Mobile apps delivered by leveraging our existing skillset with NativeScript
April 30, 2018

Mobile apps delivered by leveraging our existing skillset with NativeScript

Evan Payne | TrustRadius Reviewer
Score 10 out of 10
Vetted Review
Verified User

Overall Satisfaction with NativeScript

We are using NativeScript on a single mobile project at the moment. It is the framework which supports development of this entire project for our client. In particular, we are using NativeScript with Angular 5, to leverage the current skills of our front-end development team. We also have an internal app to track our knowledge sharing events that we are developing with NativeScript.
  • NativeScript allows our front-end developers to build actually native mobile apps with the javascript we already know well.
  • It is very quick to get started using NativeScript. We can generally onboard a new developer into the project in just a day or two.
  • The open source community surrounding NativeScript allows our team to find solutions to open issues quickly, as well as give back by fixing some issues ourselves. Work can progress quicker with the plugins other developers have already built.
  • The frequency of updates can make it hard to stay fixed to a common version. I found that there were so many improvements happening that it was worth bumping versions and adjusting the code at least every 3 months. This added extra development time, which also added stress. The benefit is worth it, but it's important to keep in mind that sometimes even a bugfix version bump will require some code changes.
  • We also found the fractured dependencies hard to keep up with at times. The nativesript-cli, tns-android, tns-ios and nativescript-angular dependencies all have their own release cycles that are close together, but not tied together, and that has downsides when prioritising upgrades during a release cycle. Again, the benefit to upgrading is worth it, but staggered releases do add additional complications.
  • Documentation is good, but could be better. Over the past year, this has been greatly improved, but there is still a delay between the adding or refactoring of features and the updates to the documentation.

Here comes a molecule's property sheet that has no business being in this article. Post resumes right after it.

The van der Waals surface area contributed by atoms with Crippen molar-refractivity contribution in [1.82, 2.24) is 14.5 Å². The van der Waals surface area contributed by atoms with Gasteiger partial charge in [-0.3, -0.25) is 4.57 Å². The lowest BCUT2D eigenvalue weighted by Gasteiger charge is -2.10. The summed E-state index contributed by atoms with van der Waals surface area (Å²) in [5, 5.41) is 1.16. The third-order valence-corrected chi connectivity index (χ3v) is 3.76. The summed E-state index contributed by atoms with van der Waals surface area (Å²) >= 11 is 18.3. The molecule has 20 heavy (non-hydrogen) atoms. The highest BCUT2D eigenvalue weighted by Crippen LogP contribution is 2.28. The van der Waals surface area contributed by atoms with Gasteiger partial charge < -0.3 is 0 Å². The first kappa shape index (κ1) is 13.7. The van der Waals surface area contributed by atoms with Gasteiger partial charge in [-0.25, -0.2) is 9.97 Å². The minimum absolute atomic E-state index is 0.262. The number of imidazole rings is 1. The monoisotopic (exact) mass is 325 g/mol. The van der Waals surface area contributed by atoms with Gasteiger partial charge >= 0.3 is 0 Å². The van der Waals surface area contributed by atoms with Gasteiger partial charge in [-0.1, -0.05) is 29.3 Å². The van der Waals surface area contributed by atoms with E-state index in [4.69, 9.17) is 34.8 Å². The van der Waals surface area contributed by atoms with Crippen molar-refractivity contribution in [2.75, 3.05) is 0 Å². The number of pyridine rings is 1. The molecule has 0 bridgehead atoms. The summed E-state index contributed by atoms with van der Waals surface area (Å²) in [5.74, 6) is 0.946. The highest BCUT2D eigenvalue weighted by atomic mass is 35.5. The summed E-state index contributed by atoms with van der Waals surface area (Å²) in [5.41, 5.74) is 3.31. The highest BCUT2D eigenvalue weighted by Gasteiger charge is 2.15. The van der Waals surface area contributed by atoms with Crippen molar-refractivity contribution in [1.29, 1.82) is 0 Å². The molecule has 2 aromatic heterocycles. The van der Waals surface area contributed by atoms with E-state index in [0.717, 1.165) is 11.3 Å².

• The plugin ecosystem is open source, which is good, but as with your own project, the authors of these plugins also have to keep up to date with the changes in the repos, and that isn't always done in a timely fashion.
  • We had built this particular app once already, during a 6 month time frame, using Ionic. When we hit the wall, we chose NativeScript, and built the whole app from scratch. We estimated another 6 months, but completed the work in 4 months due to the ease of use.
  • We have found collaboration with our client much easier because of the simplicity of releases and speed of development.
  • Having a tool like NativeScript has allowed us to make competitive quotes for mobile app development contracts, where previously that would have been closed to us due to our lack of native development experience. Being able to build iOS apps without a Swift-code expert has opened those doors for us.
Ionic is an excellent Angular-based framework for mobile, and it does give a lot of access to the native device api's. However, the technology is based on Cordova, which means the apps being built are just webviews, with html, css and JS all running on the UI thread, and potentially creating very slow experiences for users. NativeScript is a truly native solution, and so provides a faster user experience.

We evaluate ReactNative, and found it much the same as NativeScript. The main difference is that your JS is all written with React, while NativeScript lets you choose between normal JS, Angular, and Vue. For our team, Angular was the most appropriate choice.
As with any mobile app, the most important decision to make first is whether you really need a mobile app at all. If you are just building a web app with some user data persistence, then perhaps a progressive web app is all you need. Where NativeScript shines is in building apps that use more than the standard web APIs, and really provide value to your users in how they interact with the device APIs.

Additionally, consider what javascript framework your team is most comfortable using before starting your NativeScript project. There are flavours available for standard JS, Angular, and Vue. Angular is often the best documented, and both JS and Angular are quite stable. NativeScript + Vue is new, and there are still many bugs, but for simple apps, you can accomplish a lot without trouble. The best thing is to choose based on what your team already knows, and this will speed up your development process.